Earlier this week it was announced that Marketron, the software company used by thousands of radio stations was sold to private equity firm Diversis Capital. The company named Michael Collins (pictured) as its new CEO, replacing Jeff Haley. What does the sale mean for your station if you use any of Marketron’s products? Let’s find out from the new CEO.
Radio Ink: What should the radio industry know about Michael Collins?
Michael Collins: My entire career has focused on bringing technology to media companies to help them grow. That experience, along with the great team that is already in place at Marketron, should enable us to expand our leadership position.
Like any CEO, my number goal one is, of course, provide increasing value to the shareholders. More specifically to Marketron, the goal is to evolve and modernize our software so we can increase our rate of innovation. We are also looking at increasing the parts of the supply chain that our software currently addresses.
Radio Ink: What does the sale of Marketron mean for the radio industry?
Michael Collins: The sale isn’t the big news, rather the new owner’s commitment to invest in the company and our products. With more resources available to the company, the amount of innovation we can bring to the industry will significantly increase.
Radio Ink: Why did Diversis purchase Marketron?
Michael Collins: The company is currently in a solid position with a strong team, dominant market share, and healthy balance sheet. By adding additional financial resources to the company, we are very confident that we can see significant growth in our core business, plus new areas like digital and programmatic.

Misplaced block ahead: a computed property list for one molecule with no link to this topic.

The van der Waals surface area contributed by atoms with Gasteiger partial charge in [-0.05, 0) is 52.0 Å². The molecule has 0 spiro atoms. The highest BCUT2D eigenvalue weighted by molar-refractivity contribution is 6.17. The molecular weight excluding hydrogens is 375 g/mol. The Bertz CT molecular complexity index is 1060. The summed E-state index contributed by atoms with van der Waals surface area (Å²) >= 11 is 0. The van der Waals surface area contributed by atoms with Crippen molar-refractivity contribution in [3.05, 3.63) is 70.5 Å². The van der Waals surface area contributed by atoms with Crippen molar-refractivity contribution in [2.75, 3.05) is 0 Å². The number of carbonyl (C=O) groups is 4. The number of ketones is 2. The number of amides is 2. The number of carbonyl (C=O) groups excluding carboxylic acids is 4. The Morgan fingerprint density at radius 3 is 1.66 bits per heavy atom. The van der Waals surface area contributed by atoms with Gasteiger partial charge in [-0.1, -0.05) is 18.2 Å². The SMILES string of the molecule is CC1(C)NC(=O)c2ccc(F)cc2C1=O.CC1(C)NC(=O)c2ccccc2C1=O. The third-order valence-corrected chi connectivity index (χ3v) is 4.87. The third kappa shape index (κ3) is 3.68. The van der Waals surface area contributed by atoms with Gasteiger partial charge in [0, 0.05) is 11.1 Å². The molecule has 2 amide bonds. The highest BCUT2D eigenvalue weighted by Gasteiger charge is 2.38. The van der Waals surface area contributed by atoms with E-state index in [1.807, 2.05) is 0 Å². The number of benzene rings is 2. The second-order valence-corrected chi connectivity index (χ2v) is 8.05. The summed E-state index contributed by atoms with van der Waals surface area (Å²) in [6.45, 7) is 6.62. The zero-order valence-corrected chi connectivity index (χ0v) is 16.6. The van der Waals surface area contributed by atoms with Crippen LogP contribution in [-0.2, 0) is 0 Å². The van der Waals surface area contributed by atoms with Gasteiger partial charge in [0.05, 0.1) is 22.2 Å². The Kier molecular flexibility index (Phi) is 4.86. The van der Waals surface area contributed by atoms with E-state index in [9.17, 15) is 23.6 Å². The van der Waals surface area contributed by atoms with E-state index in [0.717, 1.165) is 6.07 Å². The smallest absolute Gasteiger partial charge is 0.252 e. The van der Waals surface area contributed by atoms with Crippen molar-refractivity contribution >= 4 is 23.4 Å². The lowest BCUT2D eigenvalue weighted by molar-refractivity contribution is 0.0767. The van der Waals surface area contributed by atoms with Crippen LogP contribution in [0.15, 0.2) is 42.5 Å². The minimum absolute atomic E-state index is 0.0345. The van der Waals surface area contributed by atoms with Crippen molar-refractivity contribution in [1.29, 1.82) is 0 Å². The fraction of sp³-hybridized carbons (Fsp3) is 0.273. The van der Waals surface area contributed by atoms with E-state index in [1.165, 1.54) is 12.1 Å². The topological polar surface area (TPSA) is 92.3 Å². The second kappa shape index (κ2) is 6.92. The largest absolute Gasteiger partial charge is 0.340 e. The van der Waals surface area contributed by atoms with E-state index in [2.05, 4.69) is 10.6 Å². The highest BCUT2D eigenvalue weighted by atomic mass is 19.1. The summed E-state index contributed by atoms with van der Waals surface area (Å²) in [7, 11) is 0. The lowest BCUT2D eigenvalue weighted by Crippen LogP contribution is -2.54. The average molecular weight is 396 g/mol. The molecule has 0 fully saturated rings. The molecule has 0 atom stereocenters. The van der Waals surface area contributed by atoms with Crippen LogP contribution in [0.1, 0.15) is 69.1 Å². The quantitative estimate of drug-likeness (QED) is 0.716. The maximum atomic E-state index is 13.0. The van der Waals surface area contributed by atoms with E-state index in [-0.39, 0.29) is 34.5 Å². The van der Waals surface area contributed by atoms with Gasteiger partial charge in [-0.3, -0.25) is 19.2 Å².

Radio Ink: You mentioned “evolve our product offerings” in the press release. Should radio expect to see some new products?
Michael Collins: Both new products and evolved versions of our existing products should be anticipated this year. Immediate focus will be on better integration of our digital products, improved data access and streamlined user experience. Multiple additional areas will also be addressed after we gather feedback from our clients on their needs.
Radio Ink: How is programmatic buying doing so far and how do you see that progressing in the future, specifically to radio?
Michael Collins: While programmatic is quickly becoming the dominant form of media buying in other channels, it is still nascent in broadcast audio. However, the same forces that are driving the growth of programmatic in other channels – efficiency, transparency, increased ROI -– will eventually come to radio. The radio industry still has some infrastructure issues to solve before programmatic can take off, most significantly automation, but investment in this area will be well justified by bringing new ad spend to broadcast audio.